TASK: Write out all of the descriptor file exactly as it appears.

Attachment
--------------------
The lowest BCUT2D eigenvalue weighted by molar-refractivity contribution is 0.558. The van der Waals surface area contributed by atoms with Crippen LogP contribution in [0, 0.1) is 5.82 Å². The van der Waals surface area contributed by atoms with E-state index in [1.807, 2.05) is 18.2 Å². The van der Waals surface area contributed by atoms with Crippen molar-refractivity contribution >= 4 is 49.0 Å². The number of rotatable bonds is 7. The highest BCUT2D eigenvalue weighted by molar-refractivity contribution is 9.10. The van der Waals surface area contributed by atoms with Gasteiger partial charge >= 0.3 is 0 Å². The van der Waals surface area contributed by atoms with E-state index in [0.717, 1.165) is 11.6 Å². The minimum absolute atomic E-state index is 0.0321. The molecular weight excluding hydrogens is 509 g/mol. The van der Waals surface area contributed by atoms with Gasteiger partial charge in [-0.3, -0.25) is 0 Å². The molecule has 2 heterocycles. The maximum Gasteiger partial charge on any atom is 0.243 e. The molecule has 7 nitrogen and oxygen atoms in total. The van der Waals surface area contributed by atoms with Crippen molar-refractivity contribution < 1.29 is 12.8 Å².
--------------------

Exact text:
The lowest BCUT2D eigenvalue weighted by molar-refractivity contribution is 0.558. The van der Waals surface area contributed by atoms with Crippen LogP contribution in [0, 0.1) is 5.82 Å². The van der Waals surface area contributed by atoms with E-state index in [1.807, 2.05) is 18.2 Å². The van der Waals surface area contributed by atoms with Crippen molar-refractivity contribution >= 4 is 49.0 Å². The number of rotatable bonds is 7. The highest BCUT2D eigenvalue weighted by molar-refractivity contribution is 9.10. The van der Waals surface area contributed by atoms with Gasteiger partial charge >= 0.3 is 0 Å². The van der Waals surface area contributed by atoms with E-state index in [0.717, 1.165) is 11.6 Å². The minimum absolute atomic E-state index is 0.0321. The molecular weight excluding hydrogens is 509 g/mol. The van der Waals surface area contributed by atoms with Gasteiger partial charge in [-0.3, -0.25) is 0 Å². The molecule has 2 heterocycles. The maximum Gasteiger partial charge on any atom is 0.243 e. The molecule has 7 nitrogen and oxygen atoms in total. The van der Waals surface area contributed by atoms with Crippen molar-refractivity contribution < 1.29 is 12.8 Å².